RIP, Thomas Tillman Moore, Jr., TSGT, USAFR
January 18, 1923 - August 7, 2006
Veteran of World War II (Pacific) and the Korean Conflict
One Sunday night around 8 p.m. a little over two years ago, our phone rang. I picked up, even though I was literally heading out the door at the time to do the grocery shopping. It was my sister Anne calling to tell me that my dad had a stroke, or so they believed at the time. (Later we learned it was a bleeder on the brain caused by a fall when Daddy had one of the seizures that were becoming more and more common.) He had been taken to the hospital and things didn't look so good. This was the phone call I'd been dreading since my Pappaw's death when I was five.
When I started the van, the radio was on, and the song in the video here had just started playing. I broke down. Then and there, I knew my dad's final illness had begun and he wouldn't be with us much longer. That song was my sign.
I cried my way through the grocery store and home. By bedtime, I knew Daddy had gone into surgery, and at some point in the night, perhaps aware that I wasn't sleeping, my sister Susie called to let me know that he had survived the surgery. So far, so good. For a while, he seemed to make real progress; however, a couple of weeks later, a second surgery was required, and he never quite came back after that one.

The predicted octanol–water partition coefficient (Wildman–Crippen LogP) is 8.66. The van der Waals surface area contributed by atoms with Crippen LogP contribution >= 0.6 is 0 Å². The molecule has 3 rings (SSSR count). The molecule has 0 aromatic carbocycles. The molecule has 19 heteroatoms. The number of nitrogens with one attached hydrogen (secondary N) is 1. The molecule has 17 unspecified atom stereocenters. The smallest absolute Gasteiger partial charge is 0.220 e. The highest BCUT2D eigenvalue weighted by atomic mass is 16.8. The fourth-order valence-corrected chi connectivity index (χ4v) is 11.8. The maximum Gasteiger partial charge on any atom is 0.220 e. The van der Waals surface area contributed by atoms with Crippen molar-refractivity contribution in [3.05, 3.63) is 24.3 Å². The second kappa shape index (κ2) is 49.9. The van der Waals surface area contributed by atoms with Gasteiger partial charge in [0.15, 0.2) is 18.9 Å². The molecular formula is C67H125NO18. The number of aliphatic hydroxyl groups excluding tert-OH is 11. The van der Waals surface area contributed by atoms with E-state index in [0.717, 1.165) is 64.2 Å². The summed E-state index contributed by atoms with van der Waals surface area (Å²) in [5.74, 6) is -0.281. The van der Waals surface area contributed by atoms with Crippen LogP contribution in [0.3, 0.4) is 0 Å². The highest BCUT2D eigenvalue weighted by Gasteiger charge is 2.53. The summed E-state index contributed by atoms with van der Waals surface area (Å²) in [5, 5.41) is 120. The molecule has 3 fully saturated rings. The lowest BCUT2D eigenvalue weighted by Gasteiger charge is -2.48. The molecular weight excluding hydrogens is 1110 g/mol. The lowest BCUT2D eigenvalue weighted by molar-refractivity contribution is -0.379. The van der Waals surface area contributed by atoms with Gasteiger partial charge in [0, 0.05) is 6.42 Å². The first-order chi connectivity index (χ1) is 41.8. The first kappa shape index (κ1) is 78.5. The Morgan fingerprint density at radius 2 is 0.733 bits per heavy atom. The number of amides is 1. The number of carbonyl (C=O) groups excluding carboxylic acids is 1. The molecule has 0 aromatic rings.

It was my prayer at the time that he'd survive past Memorial Day weekend so that I could see him one more time. We'd all been planning to come home then to celebrate my mother's 80th birthday, which was the first week of June. Together with my sisters, Daddy had put together a family celebration. We all came home, and we celebrated Mom's birthday, but it was a bittersweet celebration. We spent most of our time waiting outside the ICU to squeeze in one more visit.
When I saw Daddy in the ICU, it only confirmed my feeling that it would not be long. Mom thought he would survive and eventually leave the hospital. I tried to stay optimistic for her sake, but in my heart, I knew. I believe he knew, too, though he fought hard because she wasn't ready yet. Over the summer, he had his ups and down, but by August, the months he spent bedridden had taken their toll and he succumbed to a hospital infection.
I love country music because it tells the stories of real life, and in that sense, it has become the soundtrack of my life. Hearing this song always takes me back to the moment I knew that we were losing Daddy. The message of the song, however, isn't one of sadness, but of hope that I'll see him again someday.
Until we meet again, Daddy.